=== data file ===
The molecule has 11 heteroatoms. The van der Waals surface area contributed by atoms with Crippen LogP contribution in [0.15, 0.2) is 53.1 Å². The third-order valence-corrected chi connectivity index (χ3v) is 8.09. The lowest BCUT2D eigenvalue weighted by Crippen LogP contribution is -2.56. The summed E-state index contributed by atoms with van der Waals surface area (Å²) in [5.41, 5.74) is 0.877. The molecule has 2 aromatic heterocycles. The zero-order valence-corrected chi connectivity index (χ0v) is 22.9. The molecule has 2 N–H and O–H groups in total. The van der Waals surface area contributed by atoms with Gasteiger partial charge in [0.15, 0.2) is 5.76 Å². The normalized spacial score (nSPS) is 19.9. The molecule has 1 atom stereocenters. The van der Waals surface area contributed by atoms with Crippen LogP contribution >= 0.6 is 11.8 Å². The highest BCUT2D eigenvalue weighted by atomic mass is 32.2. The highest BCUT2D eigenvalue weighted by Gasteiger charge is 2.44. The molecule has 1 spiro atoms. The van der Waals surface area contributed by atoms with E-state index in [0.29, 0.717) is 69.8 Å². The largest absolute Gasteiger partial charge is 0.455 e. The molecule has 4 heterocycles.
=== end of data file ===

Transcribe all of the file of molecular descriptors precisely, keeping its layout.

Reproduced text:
The molecule has 11 heteroatoms. The van der Waals surface area contributed by atoms with Crippen LogP contribution in [0.15, 0.2) is 53.1 Å². The third-order valence-corrected chi connectivity index (χ3v) is 8.09. The lowest BCUT2D eigenvalue weighted by Crippen LogP contribution is -2.56. The summed E-state index contributed by atoms with van der Waals surface area (Å²) in [5.41, 5.74) is 0.877. The molecule has 2 aromatic heterocycles. The zero-order valence-corrected chi connectivity index (χ0v) is 22.9. The molecule has 2 N–H and O–H groups in total. The van der Waals surface area contributed by atoms with Gasteiger partial charge in [0.15, 0.2) is 5.76 Å². The normalized spacial score (nSPS) is 19.9. The molecule has 1 atom stereocenters. The van der Waals surface area contributed by atoms with Crippen LogP contribution >= 0.6 is 11.8 Å². The highest BCUT2D eigenvalue weighted by atomic mass is 32.2. The highest BCUT2D eigenvalue weighted by Gasteiger charge is 2.44. The molecule has 1 spiro atoms. The van der Waals surface area contributed by atoms with E-state index in [0.29, 0.717) is 69.8 Å². The largest absolute Gasteiger partial charge is 0.455 e. The molecule has 4 heterocycles.